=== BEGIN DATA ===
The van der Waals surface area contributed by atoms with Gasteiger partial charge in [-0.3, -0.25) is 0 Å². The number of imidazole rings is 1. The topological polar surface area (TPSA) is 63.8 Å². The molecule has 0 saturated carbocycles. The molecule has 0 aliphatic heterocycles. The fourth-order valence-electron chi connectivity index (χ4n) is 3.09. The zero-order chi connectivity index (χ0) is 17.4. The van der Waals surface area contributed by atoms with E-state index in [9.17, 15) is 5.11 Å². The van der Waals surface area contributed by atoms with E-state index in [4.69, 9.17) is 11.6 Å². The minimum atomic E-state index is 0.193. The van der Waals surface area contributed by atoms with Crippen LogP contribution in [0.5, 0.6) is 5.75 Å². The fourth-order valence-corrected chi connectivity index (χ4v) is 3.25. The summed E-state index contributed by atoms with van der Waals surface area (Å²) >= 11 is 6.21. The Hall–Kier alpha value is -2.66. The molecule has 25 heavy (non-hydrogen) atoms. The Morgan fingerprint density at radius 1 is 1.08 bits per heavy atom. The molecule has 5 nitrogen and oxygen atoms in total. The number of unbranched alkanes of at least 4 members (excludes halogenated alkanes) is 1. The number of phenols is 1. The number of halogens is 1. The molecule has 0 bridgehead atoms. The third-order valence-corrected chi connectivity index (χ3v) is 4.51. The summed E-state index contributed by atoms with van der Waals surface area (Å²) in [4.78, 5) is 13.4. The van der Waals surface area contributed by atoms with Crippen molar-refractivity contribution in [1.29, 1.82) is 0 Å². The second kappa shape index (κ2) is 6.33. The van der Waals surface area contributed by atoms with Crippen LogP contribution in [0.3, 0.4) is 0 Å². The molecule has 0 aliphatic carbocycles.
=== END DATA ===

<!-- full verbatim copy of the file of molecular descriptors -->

The van der Waals surface area contributed by atoms with Gasteiger partial charge in [-0.3, -0.25) is 0 Å². The number of imidazole rings is 1. The topological polar surface area (TPSA) is 63.8 Å². The molecule has 0 saturated carbocycles. The molecule has 0 aliphatic heterocycles. The fourth-order valence-electron chi connectivity index (χ4n) is 3.09. The zero-order chi connectivity index (χ0) is 17.4. The van der Waals surface area contributed by atoms with E-state index in [9.17, 15) is 5.11 Å². The van der Waals surface area contributed by atoms with E-state index in [4.69, 9.17) is 11.6 Å². The minimum atomic E-state index is 0.193. The van der Waals surface area contributed by atoms with Crippen LogP contribution in [0.5, 0.6) is 5.75 Å². The fourth-order valence-corrected chi connectivity index (χ4v) is 3.25. The summed E-state index contributed by atoms with van der Waals surface area (Å²) >= 11 is 6.21. The Hall–Kier alpha value is -2.66. The molecule has 25 heavy (non-hydrogen) atoms. The Morgan fingerprint density at radius 1 is 1.08 bits per heavy atom. The molecule has 5 nitrogen and oxygen atoms in total. The number of unbranched alkanes of at least 4 members (excludes halogenated alkanes) is 1. The number of phenols is 1. The number of halogens is 1. The molecule has 0 bridgehead atoms. The third-order valence-corrected chi connectivity index (χ3v) is 4.51. The summed E-state index contributed by atoms with van der Waals surface area (Å²) in [4.78, 5) is 13.4. The van der Waals surface area contributed by atoms with Crippen molar-refractivity contribution in [1.29, 1.82) is 0 Å². The second kappa shape index (κ2) is 6.33. The van der Waals surface area contributed by atoms with Crippen LogP contribution in [0.3, 0.4) is 0 Å². The molecule has 0 aliphatic carbocycles.